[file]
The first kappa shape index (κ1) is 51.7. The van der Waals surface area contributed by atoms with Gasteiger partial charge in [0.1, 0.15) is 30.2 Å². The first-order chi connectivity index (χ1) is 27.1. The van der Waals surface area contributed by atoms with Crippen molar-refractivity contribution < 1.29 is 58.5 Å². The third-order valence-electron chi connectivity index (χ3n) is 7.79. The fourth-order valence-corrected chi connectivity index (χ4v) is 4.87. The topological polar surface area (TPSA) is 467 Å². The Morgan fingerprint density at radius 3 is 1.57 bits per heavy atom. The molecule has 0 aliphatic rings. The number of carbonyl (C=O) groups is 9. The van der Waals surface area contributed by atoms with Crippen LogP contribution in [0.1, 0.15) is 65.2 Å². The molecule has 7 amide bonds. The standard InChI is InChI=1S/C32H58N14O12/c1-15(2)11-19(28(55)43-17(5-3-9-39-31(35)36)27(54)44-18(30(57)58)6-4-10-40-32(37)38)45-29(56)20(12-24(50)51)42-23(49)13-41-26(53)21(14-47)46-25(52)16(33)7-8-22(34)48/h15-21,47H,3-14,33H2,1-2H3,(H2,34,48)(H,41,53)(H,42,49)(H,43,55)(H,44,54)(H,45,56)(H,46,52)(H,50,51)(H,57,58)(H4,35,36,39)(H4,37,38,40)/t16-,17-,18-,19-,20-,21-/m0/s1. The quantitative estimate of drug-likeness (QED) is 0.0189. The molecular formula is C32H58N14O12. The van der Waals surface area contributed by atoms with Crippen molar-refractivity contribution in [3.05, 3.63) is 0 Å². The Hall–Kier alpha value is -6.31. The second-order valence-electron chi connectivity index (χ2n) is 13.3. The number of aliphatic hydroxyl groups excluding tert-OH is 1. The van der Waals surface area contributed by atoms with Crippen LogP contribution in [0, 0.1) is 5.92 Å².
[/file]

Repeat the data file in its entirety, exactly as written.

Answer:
The first kappa shape index (κ1) is 51.7. The van der Waals surface area contributed by atoms with Gasteiger partial charge in [0.1, 0.15) is 30.2 Å². The first-order chi connectivity index (χ1) is 27.1. The van der Waals surface area contributed by atoms with Crippen molar-refractivity contribution < 1.29 is 58.5 Å². The third-order valence-electron chi connectivity index (χ3n) is 7.79. The fourth-order valence-corrected chi connectivity index (χ4v) is 4.87. The topological polar surface area (TPSA) is 467 Å². The Morgan fingerprint density at radius 3 is 1.57 bits per heavy atom. The molecule has 0 aliphatic rings. The number of carbonyl (C=O) groups is 9. The van der Waals surface area contributed by atoms with Crippen LogP contribution in [0.1, 0.15) is 65.2 Å². The molecule has 7 amide bonds. The standard InChI is InChI=1S/C32H58N14O12/c1-15(2)11-19(28(55)43-17(5-3-9-39-31(35)36)27(54)44-18(30(57)58)6-4-10-40-32(37)38)45-29(56)20(12-24(50)51)42-23(49)13-41-26(53)21(14-47)46-25(52)16(33)7-8-22(34)48/h15-21,47H,3-14,33H2,1-2H3,(H2,34,48)(H,41,53)(H,42,49)(H,43,55)(H,44,54)(H,45,56)(H,46,52)(H,50,51)(H,57,58)(H4,35,36,39)(H4,37,38,40)/t16-,17-,18-,19-,20-,21-/m0/s1. The quantitative estimate of drug-likeness (QED) is 0.0189. The molecular formula is C32H58N14O12. The van der Waals surface area contributed by atoms with Crippen molar-refractivity contribution in [3.05, 3.63) is 0 Å². The Hall–Kier alpha value is -6.31. The second-order valence-electron chi connectivity index (χ2n) is 13.3. The number of aliphatic hydroxyl groups excluding tert-OH is 1. The van der Waals surface area contributed by atoms with Crippen LogP contribution in [0, 0.1) is 5.92 Å².